Abercrombie aerial pest campaign success
13 August 2018
An integrated approach to pest control in the Abercrombie region is putting a big dint in feral pig, dog and goat pest numbers, demonstrating the success of close and coordinated cooperation between landholders and State Government agencies.
Central Tablelands Local Land Services and the NSW National Parks & Wildlife Service (NPWS) recently teamed up with private landholders to conduct an aerial pest cull targeting steep and inaccessible country where feral pests are difficult to reach.
The campaign targeted the 20,000 hectare Abercrombie River reserve along with land on six private properties stretching across an additional 13,500 hectares.
“We’ve had fantastic results supported by excellent cooperation between the landholders and the agencies involved,” said Casey Proctor.
The recent aerial campaign is part of a long running cross tenure pest management partnership between Local Land Services, NPWS, and landholders, which has been in place since 2014.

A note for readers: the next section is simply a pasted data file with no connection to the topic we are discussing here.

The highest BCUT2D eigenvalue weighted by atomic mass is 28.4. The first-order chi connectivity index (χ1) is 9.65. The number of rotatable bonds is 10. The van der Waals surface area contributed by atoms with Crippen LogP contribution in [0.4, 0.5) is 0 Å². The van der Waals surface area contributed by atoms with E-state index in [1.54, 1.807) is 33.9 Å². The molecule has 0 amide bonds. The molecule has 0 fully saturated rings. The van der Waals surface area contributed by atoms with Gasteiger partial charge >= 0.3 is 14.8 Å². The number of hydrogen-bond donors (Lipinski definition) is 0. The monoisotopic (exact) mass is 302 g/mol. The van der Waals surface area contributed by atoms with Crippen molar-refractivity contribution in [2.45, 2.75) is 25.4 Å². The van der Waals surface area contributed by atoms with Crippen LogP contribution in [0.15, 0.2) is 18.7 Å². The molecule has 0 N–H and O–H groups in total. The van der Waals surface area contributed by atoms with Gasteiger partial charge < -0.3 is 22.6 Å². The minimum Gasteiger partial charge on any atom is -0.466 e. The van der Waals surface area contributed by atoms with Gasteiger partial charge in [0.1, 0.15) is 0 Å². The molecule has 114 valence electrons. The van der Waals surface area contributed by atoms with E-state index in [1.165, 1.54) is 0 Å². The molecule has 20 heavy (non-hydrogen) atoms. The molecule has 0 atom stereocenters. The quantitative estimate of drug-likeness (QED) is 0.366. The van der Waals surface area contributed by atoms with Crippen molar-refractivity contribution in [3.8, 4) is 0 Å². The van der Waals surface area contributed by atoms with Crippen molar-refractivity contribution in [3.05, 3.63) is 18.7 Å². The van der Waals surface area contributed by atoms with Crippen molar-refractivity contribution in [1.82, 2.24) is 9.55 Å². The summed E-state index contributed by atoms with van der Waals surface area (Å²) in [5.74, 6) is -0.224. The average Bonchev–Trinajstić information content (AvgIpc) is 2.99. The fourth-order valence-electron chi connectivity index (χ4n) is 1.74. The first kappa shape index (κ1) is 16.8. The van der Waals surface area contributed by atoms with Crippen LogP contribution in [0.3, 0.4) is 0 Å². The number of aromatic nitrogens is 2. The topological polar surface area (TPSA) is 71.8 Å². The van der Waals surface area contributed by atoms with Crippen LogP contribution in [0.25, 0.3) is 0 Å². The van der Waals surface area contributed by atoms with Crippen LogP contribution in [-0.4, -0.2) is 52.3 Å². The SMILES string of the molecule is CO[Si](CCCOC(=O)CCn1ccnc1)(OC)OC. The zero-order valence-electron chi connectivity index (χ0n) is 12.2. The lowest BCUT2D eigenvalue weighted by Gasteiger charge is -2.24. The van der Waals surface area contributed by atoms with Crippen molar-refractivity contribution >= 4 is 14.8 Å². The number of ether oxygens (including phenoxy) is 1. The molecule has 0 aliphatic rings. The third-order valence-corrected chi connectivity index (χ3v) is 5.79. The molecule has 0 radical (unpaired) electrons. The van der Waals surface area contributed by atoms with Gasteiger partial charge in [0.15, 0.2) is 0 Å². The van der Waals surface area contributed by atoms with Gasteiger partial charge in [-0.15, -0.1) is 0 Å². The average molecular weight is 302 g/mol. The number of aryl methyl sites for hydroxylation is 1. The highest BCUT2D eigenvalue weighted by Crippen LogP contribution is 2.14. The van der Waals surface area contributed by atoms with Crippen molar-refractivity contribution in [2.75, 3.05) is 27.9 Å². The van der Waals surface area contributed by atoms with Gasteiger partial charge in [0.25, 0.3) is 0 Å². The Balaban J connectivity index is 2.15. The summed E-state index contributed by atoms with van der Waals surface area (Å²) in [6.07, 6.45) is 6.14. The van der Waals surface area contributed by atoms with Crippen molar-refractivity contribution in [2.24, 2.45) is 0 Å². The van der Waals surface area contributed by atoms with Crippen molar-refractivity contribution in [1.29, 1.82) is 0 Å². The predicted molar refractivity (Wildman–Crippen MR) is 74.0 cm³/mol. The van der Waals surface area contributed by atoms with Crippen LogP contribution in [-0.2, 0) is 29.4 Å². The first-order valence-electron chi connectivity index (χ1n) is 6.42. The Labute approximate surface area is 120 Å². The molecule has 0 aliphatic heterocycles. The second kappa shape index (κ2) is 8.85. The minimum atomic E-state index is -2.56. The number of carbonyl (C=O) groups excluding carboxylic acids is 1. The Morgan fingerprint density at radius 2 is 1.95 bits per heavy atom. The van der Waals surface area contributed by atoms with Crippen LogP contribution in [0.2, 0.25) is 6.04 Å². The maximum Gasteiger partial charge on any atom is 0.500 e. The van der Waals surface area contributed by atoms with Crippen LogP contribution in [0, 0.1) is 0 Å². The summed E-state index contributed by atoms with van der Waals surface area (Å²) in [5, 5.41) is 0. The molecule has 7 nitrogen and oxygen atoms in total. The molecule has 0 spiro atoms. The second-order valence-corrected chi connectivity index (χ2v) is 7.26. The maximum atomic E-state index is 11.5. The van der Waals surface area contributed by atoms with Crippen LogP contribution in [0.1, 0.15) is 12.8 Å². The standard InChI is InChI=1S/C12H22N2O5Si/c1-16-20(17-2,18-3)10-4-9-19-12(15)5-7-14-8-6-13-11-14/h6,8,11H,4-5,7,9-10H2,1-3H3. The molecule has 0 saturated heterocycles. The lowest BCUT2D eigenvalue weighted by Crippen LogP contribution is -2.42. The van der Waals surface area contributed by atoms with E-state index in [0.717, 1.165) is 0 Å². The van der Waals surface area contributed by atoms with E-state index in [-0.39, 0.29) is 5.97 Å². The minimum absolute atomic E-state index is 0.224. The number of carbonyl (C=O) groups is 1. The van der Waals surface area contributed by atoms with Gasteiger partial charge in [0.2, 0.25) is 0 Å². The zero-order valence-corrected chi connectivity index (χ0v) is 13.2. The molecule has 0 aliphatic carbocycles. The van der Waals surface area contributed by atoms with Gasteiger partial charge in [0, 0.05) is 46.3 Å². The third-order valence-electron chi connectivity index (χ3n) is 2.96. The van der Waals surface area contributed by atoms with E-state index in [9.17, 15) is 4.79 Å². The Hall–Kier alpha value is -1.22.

“Central Tablelands Local Land Services funded the helicopter cull to support ongoing baiting and trapping programs, building on the hard work that’s already been done by landholders and pest animal groups on the ground,” said Casey.
“We worked together closely to coordinate pest control activities, and the baiting and trapping programs are more successful when supported by the cross tenure aerial cull.”
The two day aerial cull enabled the removal a large number of destructive pests from the landscape, included 34 pigs, 373 goats, 7 deer, and 1 fox.
Pigs in particular have been breeding up in areas of dense blackberry infestation in the higher reaches of the small creeks that drain into the Abercrombie River & Reedy Creek.
Local Land Services and NPWS conduct winter pig control trapping programs that are complemented by the aerial cull, and plans are also underway to target ‘pig harbour’ by tackling weeds such as blackberry.
Neville Collins from the Central Tablelands Local Land Services biosecurity team has been helping landholders to install traps and supply feed wheat for use as bait.
"The dryer times have been ideal opportunity to control pig numbers using traps," said Neville.
“The integrated approach with NPWS, Local Land Services, and local landholders, is getting good results, and we look forward to the continued success of this integrated pest management approach.”